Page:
By Alexander Kroeger, John McGowan, and Asani Sarkar, Economic Policy Review, Forthcoming
Tracking and Stress-Testing U.S. Household Leverage
The authors analyze household leverage—the ratio of housing debt to housing values—over time and across states and regions, using a unique new data set. They find that leverage was low before 2006, rose rapidly through 2012, and then—as home prices recovered—fell back toward pre-crisis lows by early 2017. Their stress tests to project the likely consequences of declining home prices of different severities reveal that, while the riskiness of the household sector has declined significantly since 2012, when home prices were at their low, the sector remains vulnerable to very severe declines in house prices.
By Andreas Fuster, Benedict Guttman-Kenney, and Andrew Haughwout, Economic Policy Review, Forthcoming
Replacement Hiring and the Productivity-Wage Gap
Real compensation per hour has failed to keep up with labor productivity since the 1980s. At the same time, an upward trend in the fraction of total hires that are replacement hires—hires in excess of net employment change—has emerged. The authors analyze how increased replacement hiring can contribute to the productivity-wage gap.
By Sushant Acharya and Shu Lin Wee, Staff Report 860, June 2018
Resolving “Too Big to Fail”
Following the 2008 financial crisis, the Dodd-Frank Act mandated that each large and complex financial institution file a “living will” that details how it could unwind positions when distressed, without significant systemic impact. Using a synthetic control research design, the authors find that living-will regulation increases a bank’s annual cost of capital by 22 basis points, or 10 percent of total funding costs. The authors interpret their findings as a reduction in “too big to fail” subsidies.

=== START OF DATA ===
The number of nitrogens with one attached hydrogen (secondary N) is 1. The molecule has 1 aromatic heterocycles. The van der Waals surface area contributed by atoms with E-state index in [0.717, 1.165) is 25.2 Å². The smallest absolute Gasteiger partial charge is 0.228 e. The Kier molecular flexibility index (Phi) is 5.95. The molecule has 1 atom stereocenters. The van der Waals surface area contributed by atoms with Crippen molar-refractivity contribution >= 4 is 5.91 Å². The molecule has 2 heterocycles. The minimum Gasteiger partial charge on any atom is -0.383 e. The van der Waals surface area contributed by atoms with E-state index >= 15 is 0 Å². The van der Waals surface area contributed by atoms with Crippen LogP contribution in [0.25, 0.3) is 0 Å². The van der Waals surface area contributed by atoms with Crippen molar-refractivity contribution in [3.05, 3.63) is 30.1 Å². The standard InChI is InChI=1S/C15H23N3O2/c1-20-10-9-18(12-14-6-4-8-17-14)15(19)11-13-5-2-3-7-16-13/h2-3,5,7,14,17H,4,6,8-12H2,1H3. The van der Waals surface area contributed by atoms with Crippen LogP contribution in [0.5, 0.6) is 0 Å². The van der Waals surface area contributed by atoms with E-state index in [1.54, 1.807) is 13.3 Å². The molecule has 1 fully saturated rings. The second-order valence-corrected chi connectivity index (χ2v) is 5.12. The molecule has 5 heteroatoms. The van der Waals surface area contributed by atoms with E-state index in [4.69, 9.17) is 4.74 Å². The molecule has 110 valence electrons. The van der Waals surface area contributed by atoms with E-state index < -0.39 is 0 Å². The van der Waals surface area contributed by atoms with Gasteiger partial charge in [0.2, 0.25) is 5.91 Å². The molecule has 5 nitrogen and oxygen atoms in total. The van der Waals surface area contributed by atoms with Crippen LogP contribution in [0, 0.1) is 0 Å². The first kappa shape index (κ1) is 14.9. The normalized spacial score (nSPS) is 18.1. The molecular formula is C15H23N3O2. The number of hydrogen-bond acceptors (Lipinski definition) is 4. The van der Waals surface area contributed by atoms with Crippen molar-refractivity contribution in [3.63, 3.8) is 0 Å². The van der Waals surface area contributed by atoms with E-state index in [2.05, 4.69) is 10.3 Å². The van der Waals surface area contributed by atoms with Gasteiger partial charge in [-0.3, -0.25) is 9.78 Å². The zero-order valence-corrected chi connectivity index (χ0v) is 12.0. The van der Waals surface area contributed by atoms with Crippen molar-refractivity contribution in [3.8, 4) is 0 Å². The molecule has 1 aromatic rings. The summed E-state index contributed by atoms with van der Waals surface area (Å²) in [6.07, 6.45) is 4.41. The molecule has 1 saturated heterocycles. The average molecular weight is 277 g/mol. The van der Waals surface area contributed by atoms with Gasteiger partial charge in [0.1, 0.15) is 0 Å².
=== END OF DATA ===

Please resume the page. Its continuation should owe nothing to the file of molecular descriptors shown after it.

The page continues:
By Nicola Cetorelli and James Traina, Staff Reports 859, June 2018
Bank-Intermediated Arbitrage
In the aftermath of the financial crisis, a number of asset markets have experienced large, persistent deviations from the law of one price—that the same exposure to the same source of risk should be priced the same no matter how that exposure is achieved. The authors argue that these deviations persist because of limits-to-arbitrage engendered by post-crisis regulatory and market structure changes that have increased the cost of participation in spread-narrowing trades for regulated institutions.
By Nina Boyarchenko, Thomas M. Eisenbach, Pooja Gupta, Or Shachar, and Peter Van Tassel, Staff Reports 858, June 2018
Does CFPB Oversight Crimp Credit?
The authors study the effects of regulatory oversight by the Consumer Financial Protection Bureau (CFPB) on credit supply as well as bank risk taking, growth, and operating costs. They find little evidence that CFPB oversight significantly reduces the overall volume of mortgage lending. However, their analysis does yield some evidence of changes in the composition of lending—CFPB-supervised banks originated fewer loans to risky borrowers, offset by an increase in “jumbo" mortgages. The authors find no clear evidence that CFPB oversight induced lower asset growth or higher expenses.
By Andreas Fuster, Matthew Plosser, and James Vickery, Staff Reports 857, June 2018